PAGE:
Scientists target mosquitoes to fight Zika virus | Early vaccine candidates move into animal trials as Zika worries mount | Groundbreaking CRISPR research will build on studies of animal embryos
February 3, 2016
FBR Smartbrief

Top Story
Scientists target mosquitoes to fight Zika virus
Infant undergoing treatment for microcephaly.
Infant undergoing treatment for microcephaly. (Mario Tama/Getty Images)
The Zika virus was declared a public health emergency by the World Health Organization on Monday, and scientists hope to fight back by targeting the mosquito that transmits the virus: Aedes aegypti. One team is releasing mosquitoes that are genetically modified so their offspring will inherit a lethal gene, and early counts suggest the larval mosquito population in the area has declined by 82%. Another approach involves infecting mosquitoes with a bacterium that inhibits their ability to contract and transmit viruses, a technique that has shown efficacy against dengue, another Flavivirus. Experts hope the methods will give rise to an approach that is more effective than traditional mosquito control approaches. The Sydney Morning Herald (Australia) (2/4), The New York Times (free-article access for SmartBrief readers) (1/30), USA Today (2/1)
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Research Breakthroughs
Groundbreaking CRISPR research will build on studies of animal embryos
DNA strands from a double helix model.
(Paul Gilham/Getty Images)
A research team at the Francis Crick Institute led by biologist Kathy Niakan has gained UK approval to use the CRISPR/Cas9 gene editing technique on human embryos to learn more about how embryos implant and develop. The goal is to better understand and possibly thwart miscarriages and infertility. The technology has been explored in animal models, but its use in human embryos has been approached with caution. The embryos in Niakan's study will not be used to establish a pregnancy. Rather, Niakan and her team hope to build on research using mouse embryos that shed light on the genetic basis of embryo development. (2/1), Vox (2/1)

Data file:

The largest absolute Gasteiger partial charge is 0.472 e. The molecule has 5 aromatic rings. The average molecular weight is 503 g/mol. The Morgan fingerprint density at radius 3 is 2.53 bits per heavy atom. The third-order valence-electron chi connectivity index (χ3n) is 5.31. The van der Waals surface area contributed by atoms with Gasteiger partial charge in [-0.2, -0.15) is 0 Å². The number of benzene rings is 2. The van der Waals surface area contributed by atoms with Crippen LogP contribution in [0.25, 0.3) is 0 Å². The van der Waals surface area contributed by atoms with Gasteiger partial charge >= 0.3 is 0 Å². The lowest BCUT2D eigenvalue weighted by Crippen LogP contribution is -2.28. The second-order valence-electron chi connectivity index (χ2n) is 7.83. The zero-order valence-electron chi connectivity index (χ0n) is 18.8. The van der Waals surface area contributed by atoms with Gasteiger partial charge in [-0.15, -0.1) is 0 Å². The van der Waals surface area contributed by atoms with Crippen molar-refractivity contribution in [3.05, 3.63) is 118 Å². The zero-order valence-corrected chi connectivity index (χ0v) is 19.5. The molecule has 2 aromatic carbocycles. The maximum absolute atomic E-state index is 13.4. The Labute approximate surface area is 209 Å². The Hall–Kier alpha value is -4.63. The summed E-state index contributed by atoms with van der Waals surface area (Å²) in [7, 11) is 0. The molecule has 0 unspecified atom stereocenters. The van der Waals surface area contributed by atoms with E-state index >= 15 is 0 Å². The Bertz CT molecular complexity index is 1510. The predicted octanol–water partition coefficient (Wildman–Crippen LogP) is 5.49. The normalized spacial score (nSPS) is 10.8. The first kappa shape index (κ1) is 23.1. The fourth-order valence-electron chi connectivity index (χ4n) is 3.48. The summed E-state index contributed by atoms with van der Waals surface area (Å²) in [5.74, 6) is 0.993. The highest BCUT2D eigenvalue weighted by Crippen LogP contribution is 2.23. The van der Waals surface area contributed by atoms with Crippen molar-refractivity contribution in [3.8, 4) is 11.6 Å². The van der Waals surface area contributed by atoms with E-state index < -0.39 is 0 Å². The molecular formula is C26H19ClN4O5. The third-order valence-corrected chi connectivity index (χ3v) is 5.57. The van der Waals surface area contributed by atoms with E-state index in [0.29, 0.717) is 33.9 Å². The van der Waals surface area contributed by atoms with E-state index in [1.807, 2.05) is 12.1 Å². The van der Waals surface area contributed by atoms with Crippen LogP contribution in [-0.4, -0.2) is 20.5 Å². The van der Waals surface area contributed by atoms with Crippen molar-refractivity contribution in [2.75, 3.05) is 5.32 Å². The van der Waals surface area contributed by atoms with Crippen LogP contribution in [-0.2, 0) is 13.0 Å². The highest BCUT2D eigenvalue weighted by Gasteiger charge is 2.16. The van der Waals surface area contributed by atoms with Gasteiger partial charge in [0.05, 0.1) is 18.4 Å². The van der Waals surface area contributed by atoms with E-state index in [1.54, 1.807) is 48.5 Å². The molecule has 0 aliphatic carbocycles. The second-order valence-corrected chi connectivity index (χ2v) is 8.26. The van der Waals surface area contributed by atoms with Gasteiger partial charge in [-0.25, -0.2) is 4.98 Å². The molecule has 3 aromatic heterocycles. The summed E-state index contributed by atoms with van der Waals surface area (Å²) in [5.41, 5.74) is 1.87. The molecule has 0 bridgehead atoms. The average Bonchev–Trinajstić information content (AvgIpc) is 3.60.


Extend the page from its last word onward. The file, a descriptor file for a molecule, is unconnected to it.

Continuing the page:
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Researchers correct canine blood disorder with gene therapy
Children's Hospital of Philadelphia researchers have corrected factor VII deficiency in dogs and reported their findings in the journal Blood. One in 300,000 to 500,000 people have the same deficiency, which results in low levels of factor VII, an important clotting molecule, in dogs and people. By injecting the dogs with an inactivated virus carrying DNA for factor VII production, the researchers induced measurable production of the protein that was maintained in one dog followed for three years. The Philadelphia Inquirer (1/27)
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ALS progression stopped in animal models
Oregon State University researchers were able to halt amyotrophic lateral sclerosis, or Lou Gehrig's disease, in mice, according to work published in the journal Neurobiology of Disease. A mutation in the coding for an enzyme is involved in the pathology of ALS, a progressive and fatal neurodegenerative disorder. The researchers administered copper-ATSM, a compound already used in patients and well tolerated at high doses in animal models. Treated mice lived close to two years, when they would have otherwise been expected to die within weeks. Researchers hope to begin human trials. The Columbian (Vancouver, Wash.) (2/2), The Register-Guard (Eugene, Ore.) (2/1), RedOrbit (1/29)
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Unique stem cells could help repair skull damage, mouse study finds